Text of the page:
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Madagascar: Cash & COVID

Categories : Cash and Crises, Cash is the first step of financial inclusion
February 17, 2021
Tags : Cash Transfers, Coronavirus, Demand, Humanitarian
Cash Transfers are supporting Madagascar’s poorest and most vulnerable citizens during the Pandemic, but there are unintended consequences.
James Shepherd-Barron

Disaster Risk Management Consultant, Author, and Founder of The Aid Workers Union

This year one in every 33 people across the world will need humanitarian assistance as a direct result of the Coronavirus (CoVid-19) pandemic. That’s a rise of 40% from last year, according to the UN. More than half of the countries requiring aid to help deal with the pandemic are already in protracted crises, coping with conflict or natural disasters.

Even before CoVid-19 threw decades of progress on extreme poverty, healthcare and education into reverse, aid budgets were heading in the wrong direction. In 2020, the UN had just 48% of its $38.5bn (£28bn) in funding appeals met, compared with 63% of $29bn sought in 2019.

Demand is outstripping supply, with the pandemic increasing the volume of funding requests made to governments and institutions while simultaneously eroding their capacity to respond to people in crisis. As a result, “We’re seeing a perfect storm gathering,” says Angus Urquhart of the research group, Development Initiatives.

Meanwhile, the virus’s knack for exposing inequities in society has also highlighted some inequalities when making cash transfers over mobile money platforms.

Take the control programme enacted last year to stop the spread of the disease in Madagascar where a social protection programme was set up by the Malagasy government to help vulnerable citizens in the four main cities of Antananarivo, Toamasina, Moramanga and Fianarantsoa who were economically affected by strict containment measures.

Before the ‘lockdown’ was lifted, more than 244,000 households from 769 neighborhoods in these four major cities benefited from monthly cash transfers of about 100,000 Ariary (the equivalent of $27) from the government through an unconditional cash transfer program funded for the most part by soft loans from the World Bank … loans that Madagascar can ill-afford. These poor and vulnerable households were identified as being the most exposed to the risk of food insecurity and those whose income was interrupted due to the requirement to self-isolate.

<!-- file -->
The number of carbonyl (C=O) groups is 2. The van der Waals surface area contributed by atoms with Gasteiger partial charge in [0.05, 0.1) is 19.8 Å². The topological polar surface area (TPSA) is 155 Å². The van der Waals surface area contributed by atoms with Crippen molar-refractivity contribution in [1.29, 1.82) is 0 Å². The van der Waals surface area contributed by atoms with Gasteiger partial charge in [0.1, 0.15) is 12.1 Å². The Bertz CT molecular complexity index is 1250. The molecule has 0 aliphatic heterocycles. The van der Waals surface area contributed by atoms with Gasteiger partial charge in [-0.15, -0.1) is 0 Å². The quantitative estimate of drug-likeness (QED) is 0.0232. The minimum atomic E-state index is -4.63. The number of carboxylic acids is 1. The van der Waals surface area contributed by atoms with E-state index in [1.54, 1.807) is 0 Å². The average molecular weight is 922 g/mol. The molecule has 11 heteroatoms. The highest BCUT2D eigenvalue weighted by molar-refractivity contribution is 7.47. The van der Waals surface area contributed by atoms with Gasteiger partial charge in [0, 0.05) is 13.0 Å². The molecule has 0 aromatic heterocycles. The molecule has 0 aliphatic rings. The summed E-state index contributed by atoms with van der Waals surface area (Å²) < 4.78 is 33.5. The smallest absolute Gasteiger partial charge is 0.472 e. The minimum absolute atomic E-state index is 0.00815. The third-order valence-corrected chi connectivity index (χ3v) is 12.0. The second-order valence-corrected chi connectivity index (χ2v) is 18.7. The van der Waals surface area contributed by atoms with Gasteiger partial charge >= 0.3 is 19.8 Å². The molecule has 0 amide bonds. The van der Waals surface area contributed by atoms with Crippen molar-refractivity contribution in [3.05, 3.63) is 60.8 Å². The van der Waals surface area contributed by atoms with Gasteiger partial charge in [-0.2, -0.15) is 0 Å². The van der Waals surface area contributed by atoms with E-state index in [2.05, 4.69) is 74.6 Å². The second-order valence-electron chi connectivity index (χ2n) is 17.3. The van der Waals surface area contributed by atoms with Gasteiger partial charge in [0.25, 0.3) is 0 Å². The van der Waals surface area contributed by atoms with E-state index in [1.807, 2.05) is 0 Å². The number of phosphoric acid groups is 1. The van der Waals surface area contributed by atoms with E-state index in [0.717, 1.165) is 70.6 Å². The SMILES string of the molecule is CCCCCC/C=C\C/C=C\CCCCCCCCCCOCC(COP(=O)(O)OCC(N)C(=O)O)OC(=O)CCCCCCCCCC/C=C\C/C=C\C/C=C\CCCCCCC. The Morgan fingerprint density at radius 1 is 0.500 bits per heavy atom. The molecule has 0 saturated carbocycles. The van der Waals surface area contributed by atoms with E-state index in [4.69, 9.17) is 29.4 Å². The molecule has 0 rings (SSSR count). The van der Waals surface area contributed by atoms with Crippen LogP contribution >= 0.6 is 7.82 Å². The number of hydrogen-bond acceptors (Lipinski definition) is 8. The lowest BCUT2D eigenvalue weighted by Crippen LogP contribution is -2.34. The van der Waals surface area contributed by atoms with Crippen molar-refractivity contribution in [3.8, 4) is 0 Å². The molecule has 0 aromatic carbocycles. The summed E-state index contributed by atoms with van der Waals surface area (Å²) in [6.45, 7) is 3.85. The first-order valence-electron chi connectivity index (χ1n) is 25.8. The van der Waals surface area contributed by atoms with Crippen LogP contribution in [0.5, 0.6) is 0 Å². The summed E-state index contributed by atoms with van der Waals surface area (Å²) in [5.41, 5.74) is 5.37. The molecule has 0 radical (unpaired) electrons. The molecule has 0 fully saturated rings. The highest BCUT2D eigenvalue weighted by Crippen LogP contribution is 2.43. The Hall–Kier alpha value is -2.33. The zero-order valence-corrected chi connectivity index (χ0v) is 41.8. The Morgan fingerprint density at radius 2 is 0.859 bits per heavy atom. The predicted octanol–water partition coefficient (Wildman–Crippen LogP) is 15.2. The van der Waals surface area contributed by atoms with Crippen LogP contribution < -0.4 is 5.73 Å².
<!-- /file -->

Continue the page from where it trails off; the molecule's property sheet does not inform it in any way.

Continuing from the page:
“During the period of restriction where the incomes of these vulnerable households are affected, social safety nets are a way to help families meet their basic food needs, avoid selling their assets or sacrificing their livelihood to survive, protect their human capital, while respecting the rules of confinement,” explained Julia Rachel Ravelosoa, the World Bank’s Senior Social Protection Economist for Madagascar.

One of the main objectives was to preserve human lives and livelihoods, especially for the most vulnerable. “In this context,” she said, “social protection is the most appropriate tool,” adding that, “This response to CoVid-19 has also made it possible to strengthen use of technology, in partnership with mobile payment companies, to speed up the implementation of the programme. This has laid the foundation for greater financial inclusion for these beneficiary populations.”

Unfortunately, the much-touted benefits of financial inclusion may have been true for some, but not for all. That’s because such rhetoric from the World Bank and other members of the UN-led Better Than Cash Alliance downplays the unintended consequences of making social protection payments using mobile money platforms. These include the rapid acceleration of household-level indebtedness brought on by unscrupulous pay-day lending apps and consequent over-borrowing; higher prices of goods in shops as increased transaction costs are passed on to consumers; and reduced value-for-money for institutional donors due to the reduction in economic multiplier effects caused by the lack of cash recirculating in local markets. Such a mechanism is also discriminatory in that it excludes those for whom the cost of owning a 3G-enabled smartphone and paying the recurrent costs of data is prohibitive.

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